(This guest blog describes how the Healthy Homes Partnership helped residents affected by recent flooding in Louisiana.  Healthy Homes Partnership is an interagency program funded by USDA’s National Institute of Food and Agriculture (NIFA) and the U.S. Housing and Urban Development (HUD) Office of Lead Hazard Control and Healthy Homes and is housed at the University of Missouri – Extension. Because September is National Preparedness Month, it is a good time to think about emergency planning.  Don’t Wait. Communicate. Make an Emergency Communication Plan for you and your family as you just don’t know when a disaster will strike your community.)

By Michael Goldschmidt, national director of Healthy Homes Partnership, University of Missouri Extension

In mid-August, residents of Southern Louisiana were deluged by about two feet of rain.  According to the Federal Emergency Management Agency, the resulting flooding caused at least 13 deaths and damaged more than 100,000 homes. Several federal agencies and partners sprang into action to help, including Healthy Homes Partnership (HHP). Read more »

Are You and Your Food Prepared for a Power Outage?

Severe Weather Food Safety infographic

Know how to keep food safe before, during and after emergencies. Hurricanes, tornadoes, winter weather and other events may cause power outages. Follow these tips to help minimize food loss and reduce your risk of foodborne illness. (Click to view a larger version)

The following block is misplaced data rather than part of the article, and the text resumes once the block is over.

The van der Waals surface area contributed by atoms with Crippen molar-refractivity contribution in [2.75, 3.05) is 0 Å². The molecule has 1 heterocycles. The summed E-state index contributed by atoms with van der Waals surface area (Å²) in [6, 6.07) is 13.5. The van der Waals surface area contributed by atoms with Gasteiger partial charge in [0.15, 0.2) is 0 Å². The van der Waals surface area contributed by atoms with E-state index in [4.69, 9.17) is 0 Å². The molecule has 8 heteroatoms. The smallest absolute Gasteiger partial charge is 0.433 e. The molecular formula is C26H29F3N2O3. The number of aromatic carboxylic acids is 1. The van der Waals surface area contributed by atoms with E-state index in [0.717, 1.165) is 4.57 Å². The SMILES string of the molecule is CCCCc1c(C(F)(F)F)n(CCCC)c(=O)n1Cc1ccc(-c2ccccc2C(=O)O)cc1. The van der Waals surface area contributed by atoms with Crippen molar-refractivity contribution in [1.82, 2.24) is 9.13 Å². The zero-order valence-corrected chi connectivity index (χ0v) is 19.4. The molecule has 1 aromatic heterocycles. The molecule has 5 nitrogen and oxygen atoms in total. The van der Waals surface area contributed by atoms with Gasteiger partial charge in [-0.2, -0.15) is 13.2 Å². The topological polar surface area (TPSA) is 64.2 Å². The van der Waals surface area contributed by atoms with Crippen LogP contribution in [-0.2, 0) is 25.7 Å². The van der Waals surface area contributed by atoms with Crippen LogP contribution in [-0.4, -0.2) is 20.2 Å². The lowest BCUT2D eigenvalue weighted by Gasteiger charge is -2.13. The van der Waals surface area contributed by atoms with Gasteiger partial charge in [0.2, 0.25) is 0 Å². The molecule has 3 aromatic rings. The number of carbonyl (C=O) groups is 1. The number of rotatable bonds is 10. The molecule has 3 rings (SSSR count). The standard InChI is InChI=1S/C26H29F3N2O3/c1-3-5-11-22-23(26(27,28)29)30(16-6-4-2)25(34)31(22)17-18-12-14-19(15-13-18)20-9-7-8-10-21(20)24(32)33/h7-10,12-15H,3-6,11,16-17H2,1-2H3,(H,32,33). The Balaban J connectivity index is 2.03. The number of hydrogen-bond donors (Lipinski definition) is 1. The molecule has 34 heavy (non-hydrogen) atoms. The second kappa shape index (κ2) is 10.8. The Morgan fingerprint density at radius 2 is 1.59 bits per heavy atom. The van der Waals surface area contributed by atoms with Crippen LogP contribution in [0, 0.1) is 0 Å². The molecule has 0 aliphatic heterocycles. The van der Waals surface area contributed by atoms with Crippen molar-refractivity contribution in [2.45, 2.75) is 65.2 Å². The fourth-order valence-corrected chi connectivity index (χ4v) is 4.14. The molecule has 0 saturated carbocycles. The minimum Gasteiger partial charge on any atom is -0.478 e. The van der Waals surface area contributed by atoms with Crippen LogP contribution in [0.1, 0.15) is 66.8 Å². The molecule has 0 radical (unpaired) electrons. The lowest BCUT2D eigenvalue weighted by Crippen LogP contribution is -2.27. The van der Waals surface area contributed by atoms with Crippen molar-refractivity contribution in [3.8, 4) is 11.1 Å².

Every year, the month of September is recognized as National Preparedness Month.  It is a good time to think about emergency planning for any disaster or emergency.  Don’t Wait. Communicate. Make an Emergency Communication Plan.

Weather can be extremely unpredictable, as many communities throughout Louisiana can attest with the recent devastating flooding.  These emergencies and disasters can happen anywhere. Even if you live in an area that doesn’t typically experience extreme weather, you still might experience occasional power outages. USDA’s Food Safety and Inspection Service can help you plan and prepare for a power outage caused by a disaster or emergency with practical food safety guidance.  You can keep this information in a place where you can quickly pull it out should you need it. Read more »

Strengthening U.S. Farm Labor through Surveys

Farmers can help ensure there is enough agricultural labor in the United States at critical times in the production cycles by taking part in the Agricultural Labor survey.

Farmers can help ensure there is enough agricultural labor in the United States at critical times in the production cycles by taking part in the Agricultural Labor survey.

Throughout the course of the year, hired labor makes planting and harvesting of America’s farmland possible. On my family’s Illinois farm, we relied on both paid and unpaid friends and family to bring in our hay.   Nearby farmers however relied on seasonal migrant labor to harvest vegetables. 

Today I’m a statistician overseeing the analyses and publication of environmental, economic and demographic data on U.S. agriculture.  In that role, my team produces data on farm labor that provides the basis for employment and wage estimates for all farm workers directly hired by U.S. farms.  It is also used by the U.S. Department of Labor to administer the H-2A agricultural guest worker program.  Read more »